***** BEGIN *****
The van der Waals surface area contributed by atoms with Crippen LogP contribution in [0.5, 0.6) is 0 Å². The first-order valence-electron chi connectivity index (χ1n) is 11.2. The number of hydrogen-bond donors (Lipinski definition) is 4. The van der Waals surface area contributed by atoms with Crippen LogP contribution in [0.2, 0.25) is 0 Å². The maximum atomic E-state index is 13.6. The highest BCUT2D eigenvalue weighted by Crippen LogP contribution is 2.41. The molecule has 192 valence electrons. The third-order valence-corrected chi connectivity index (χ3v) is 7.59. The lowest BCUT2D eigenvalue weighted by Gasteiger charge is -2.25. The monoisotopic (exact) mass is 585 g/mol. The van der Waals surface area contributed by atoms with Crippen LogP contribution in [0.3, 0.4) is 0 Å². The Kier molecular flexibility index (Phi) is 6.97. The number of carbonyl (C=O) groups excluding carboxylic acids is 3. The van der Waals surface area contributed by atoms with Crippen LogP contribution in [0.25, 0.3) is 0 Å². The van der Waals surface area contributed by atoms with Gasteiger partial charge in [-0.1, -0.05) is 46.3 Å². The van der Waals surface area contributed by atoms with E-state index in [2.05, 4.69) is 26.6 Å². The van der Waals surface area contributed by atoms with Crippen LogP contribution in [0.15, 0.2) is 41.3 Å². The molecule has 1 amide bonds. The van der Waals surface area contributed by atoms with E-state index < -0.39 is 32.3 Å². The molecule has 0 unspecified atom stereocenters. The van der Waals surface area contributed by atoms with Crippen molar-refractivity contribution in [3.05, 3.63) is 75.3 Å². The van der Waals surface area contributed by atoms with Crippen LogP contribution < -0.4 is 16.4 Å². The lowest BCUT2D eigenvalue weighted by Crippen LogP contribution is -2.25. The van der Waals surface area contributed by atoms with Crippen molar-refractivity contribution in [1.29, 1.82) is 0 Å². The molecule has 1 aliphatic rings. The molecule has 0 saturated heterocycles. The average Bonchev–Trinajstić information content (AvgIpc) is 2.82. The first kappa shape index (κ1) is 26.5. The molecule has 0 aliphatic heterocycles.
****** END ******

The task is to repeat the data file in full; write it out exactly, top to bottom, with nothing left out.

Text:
The van der Waals surface area contributed by atoms with Crippen LogP contribution in [0.5, 0.6) is 0 Å². The first-order valence-electron chi connectivity index (χ1n) is 11.2. The number of hydrogen-bond donors (Lipinski definition) is 4. The van der Waals surface area contributed by atoms with Crippen LogP contribution in [0.2, 0.25) is 0 Å². The maximum atomic E-state index is 13.6. The highest BCUT2D eigenvalue weighted by Crippen LogP contribution is 2.41. The molecule has 192 valence electrons. The third-order valence-corrected chi connectivity index (χ3v) is 7.59. The lowest BCUT2D eigenvalue weighted by Gasteiger charge is -2.25. The monoisotopic (exact) mass is 585 g/mol. The van der Waals surface area contributed by atoms with Crippen LogP contribution in [0.3, 0.4) is 0 Å². The Kier molecular flexibility index (Phi) is 6.97. The number of carbonyl (C=O) groups excluding carboxylic acids is 3. The van der Waals surface area contributed by atoms with Crippen LogP contribution in [0.25, 0.3) is 0 Å². The van der Waals surface area contributed by atoms with Gasteiger partial charge in [-0.1, -0.05) is 46.3 Å². The van der Waals surface area contributed by atoms with E-state index in [2.05, 4.69) is 26.6 Å². The van der Waals surface area contributed by atoms with Crippen LogP contribution in [0.15, 0.2) is 41.3 Å². The molecule has 1 amide bonds. The van der Waals surface area contributed by atoms with E-state index < -0.39 is 32.3 Å². The molecule has 0 unspecified atom stereocenters. The van der Waals surface area contributed by atoms with Crippen molar-refractivity contribution in [3.05, 3.63) is 75.3 Å². The van der Waals surface area contributed by atoms with Crippen LogP contribution < -0.4 is 16.4 Å². The lowest BCUT2D eigenvalue weighted by Crippen LogP contribution is -2.25. The van der Waals surface area contributed by atoms with Crippen molar-refractivity contribution in [1.29, 1.82) is 0 Å². The molecule has 1 aliphatic rings. The molecule has 0 saturated heterocycles. The average Bonchev–Trinajstić information content (AvgIpc) is 2.82. The first kappa shape index (κ1) is 26.5. The molecule has 0 aliphatic heterocycles.